Maybe this is listening to some music that you really connect with. Maybe if you're creative, it's doing some artwork or writing. But ultimately, allowing yourself to feel that. And then ideally after you've had that, you know, if it's a quote unquote normal or typical feeling of sadness, you should be able to move through that. It should start to lift. You should start to feel yourself, maybe kind of moving back to at least moments of your baseline. Now, if this is a really close loss, you're gonna go in and out of those phases. You know, if this is somebody who lost a spouse, it's gonna come and go and that's normal. I think where the big concern for it being more of a clinical process is if this really isn't getting any better, despite attempts. You know, maybe you are trying to find ways to feel this emotion or move through it and it's just not moving. You're stuck. If there's not really something going on in your life where this feeling feels like it makes sense. Maybe it's kind of like, you know, I just got this promotion; my kid just got on the honor roll; we had this great family vacation and I just still feel sad. That's maybe an indicator that you are dealing with some biological factors maybe. And that's when we might be looking at clinical depression. And when we are looking at that, know that everything can be right, you know, quote unquote, on the outside, and you can still feel sad. And that's because there are imbalances with your serotonin levels, your dopamine levels, and that's all a biological factor. So that could be your cue to ask for help. Maybe go consult with a mental health professional, maybe even starting with your primary care provider sometimes.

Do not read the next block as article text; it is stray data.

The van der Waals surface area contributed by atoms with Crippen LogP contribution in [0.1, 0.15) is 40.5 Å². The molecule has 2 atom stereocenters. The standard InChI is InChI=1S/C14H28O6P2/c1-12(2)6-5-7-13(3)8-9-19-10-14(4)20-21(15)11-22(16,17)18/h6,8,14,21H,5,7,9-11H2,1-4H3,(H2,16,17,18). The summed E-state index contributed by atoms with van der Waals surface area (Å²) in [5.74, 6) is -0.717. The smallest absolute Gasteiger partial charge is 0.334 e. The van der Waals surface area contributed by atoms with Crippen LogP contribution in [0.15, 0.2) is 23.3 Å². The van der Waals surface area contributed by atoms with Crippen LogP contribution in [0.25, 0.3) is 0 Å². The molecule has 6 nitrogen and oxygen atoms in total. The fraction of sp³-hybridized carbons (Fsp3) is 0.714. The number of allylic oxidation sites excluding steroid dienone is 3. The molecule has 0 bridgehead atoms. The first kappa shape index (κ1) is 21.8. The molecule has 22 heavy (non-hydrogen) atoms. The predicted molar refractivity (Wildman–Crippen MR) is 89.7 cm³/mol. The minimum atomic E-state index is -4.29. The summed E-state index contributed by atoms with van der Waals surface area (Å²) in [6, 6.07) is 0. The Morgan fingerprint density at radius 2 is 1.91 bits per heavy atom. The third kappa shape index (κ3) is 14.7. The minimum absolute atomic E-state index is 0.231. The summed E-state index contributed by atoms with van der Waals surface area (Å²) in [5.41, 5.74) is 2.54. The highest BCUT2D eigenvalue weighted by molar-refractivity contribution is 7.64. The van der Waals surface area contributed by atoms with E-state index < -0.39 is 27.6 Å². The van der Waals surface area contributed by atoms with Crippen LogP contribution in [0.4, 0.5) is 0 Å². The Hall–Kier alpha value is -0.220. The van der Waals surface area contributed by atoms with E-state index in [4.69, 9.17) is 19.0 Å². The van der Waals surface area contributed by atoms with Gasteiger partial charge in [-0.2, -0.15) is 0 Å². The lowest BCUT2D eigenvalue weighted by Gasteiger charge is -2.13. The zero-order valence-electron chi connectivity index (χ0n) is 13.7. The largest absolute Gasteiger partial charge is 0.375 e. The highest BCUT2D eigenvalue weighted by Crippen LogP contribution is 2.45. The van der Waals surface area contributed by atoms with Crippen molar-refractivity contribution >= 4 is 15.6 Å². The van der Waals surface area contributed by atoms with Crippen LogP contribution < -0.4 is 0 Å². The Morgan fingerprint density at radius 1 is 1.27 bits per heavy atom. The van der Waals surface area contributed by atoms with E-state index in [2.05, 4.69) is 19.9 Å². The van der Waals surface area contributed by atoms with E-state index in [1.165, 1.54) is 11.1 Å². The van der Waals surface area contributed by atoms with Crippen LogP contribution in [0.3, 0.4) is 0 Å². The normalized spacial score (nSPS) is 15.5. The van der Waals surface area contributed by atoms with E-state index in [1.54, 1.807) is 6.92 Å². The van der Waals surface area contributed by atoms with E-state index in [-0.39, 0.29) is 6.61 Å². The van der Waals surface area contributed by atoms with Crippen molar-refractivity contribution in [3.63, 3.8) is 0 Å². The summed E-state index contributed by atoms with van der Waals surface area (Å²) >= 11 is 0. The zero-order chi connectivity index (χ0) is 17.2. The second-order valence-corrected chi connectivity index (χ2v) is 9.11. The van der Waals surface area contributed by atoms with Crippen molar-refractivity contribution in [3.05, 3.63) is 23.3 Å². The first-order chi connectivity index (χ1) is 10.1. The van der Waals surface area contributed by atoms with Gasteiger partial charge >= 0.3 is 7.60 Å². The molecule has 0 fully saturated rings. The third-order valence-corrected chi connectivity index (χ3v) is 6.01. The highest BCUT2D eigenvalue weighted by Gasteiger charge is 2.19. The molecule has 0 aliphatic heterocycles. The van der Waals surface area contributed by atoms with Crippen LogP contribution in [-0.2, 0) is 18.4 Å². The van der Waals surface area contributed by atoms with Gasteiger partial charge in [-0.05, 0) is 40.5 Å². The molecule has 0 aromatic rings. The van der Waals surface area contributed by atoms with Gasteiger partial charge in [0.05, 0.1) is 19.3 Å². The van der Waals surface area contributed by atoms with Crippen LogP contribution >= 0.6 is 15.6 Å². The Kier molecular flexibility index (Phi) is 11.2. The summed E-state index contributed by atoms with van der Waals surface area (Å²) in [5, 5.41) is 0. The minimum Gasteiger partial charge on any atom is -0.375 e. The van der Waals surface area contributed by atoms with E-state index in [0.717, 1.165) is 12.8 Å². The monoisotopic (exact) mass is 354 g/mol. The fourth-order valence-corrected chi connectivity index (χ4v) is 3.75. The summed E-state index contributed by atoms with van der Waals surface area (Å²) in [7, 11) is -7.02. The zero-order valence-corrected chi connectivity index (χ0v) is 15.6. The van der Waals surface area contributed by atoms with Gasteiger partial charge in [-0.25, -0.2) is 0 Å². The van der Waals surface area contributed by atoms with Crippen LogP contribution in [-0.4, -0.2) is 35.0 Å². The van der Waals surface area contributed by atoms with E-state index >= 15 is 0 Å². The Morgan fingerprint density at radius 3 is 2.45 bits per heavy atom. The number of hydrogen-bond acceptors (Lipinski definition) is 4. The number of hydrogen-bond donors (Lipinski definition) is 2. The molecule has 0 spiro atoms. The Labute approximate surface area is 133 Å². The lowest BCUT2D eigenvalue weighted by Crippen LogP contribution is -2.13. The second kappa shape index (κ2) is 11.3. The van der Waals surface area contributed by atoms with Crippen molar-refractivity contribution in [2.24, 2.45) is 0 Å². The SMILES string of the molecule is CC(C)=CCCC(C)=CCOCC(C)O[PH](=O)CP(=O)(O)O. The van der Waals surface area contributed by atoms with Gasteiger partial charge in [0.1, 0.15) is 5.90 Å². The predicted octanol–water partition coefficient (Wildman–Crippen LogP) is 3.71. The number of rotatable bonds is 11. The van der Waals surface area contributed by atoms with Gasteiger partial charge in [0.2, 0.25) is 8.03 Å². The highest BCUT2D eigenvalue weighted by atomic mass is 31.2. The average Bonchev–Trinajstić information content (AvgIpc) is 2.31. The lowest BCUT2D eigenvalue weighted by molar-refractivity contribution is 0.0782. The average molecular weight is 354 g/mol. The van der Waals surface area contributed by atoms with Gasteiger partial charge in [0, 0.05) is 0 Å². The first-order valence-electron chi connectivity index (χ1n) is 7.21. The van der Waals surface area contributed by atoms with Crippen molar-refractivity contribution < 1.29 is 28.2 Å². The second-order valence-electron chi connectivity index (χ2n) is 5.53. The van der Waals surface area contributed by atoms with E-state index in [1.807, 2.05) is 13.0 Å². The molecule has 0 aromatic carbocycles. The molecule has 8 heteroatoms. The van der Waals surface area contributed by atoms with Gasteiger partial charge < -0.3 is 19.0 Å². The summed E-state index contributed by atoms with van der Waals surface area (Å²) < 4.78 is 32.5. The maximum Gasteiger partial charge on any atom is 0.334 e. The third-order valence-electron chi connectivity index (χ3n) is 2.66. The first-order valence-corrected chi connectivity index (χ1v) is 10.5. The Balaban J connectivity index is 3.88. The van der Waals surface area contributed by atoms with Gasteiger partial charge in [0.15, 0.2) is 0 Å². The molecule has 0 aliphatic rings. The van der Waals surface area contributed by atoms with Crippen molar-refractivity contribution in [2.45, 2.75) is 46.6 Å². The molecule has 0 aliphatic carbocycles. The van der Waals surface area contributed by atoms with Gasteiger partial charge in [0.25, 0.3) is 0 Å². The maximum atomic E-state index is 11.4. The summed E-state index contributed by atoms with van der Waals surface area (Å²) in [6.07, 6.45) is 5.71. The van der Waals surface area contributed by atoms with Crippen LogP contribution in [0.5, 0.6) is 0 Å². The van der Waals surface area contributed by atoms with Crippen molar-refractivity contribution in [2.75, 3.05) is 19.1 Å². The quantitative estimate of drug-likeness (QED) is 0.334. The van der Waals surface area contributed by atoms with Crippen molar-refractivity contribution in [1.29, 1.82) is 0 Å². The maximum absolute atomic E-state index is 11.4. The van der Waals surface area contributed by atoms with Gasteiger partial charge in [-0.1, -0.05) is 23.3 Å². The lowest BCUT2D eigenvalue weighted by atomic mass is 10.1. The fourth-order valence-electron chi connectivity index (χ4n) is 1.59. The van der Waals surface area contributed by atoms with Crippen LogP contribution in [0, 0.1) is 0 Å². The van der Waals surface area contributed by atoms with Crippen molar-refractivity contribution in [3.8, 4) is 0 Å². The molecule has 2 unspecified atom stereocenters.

Sometimes there might be a need to try medications, but I think maybe talking it out and trying to get through, you know, is this more of a biological depression that I do need to seek more intense treatment for versus, okay, you know, maybe I just didn't realize how much I was going through. There is a lot of change going on and I didn't realize it. And now that I did some processing, I'm feeling a lot better about it. So I think everybody's gonna need something different, but don't be afraid to ask questions and start by maybe just checking it out with a mental health professional.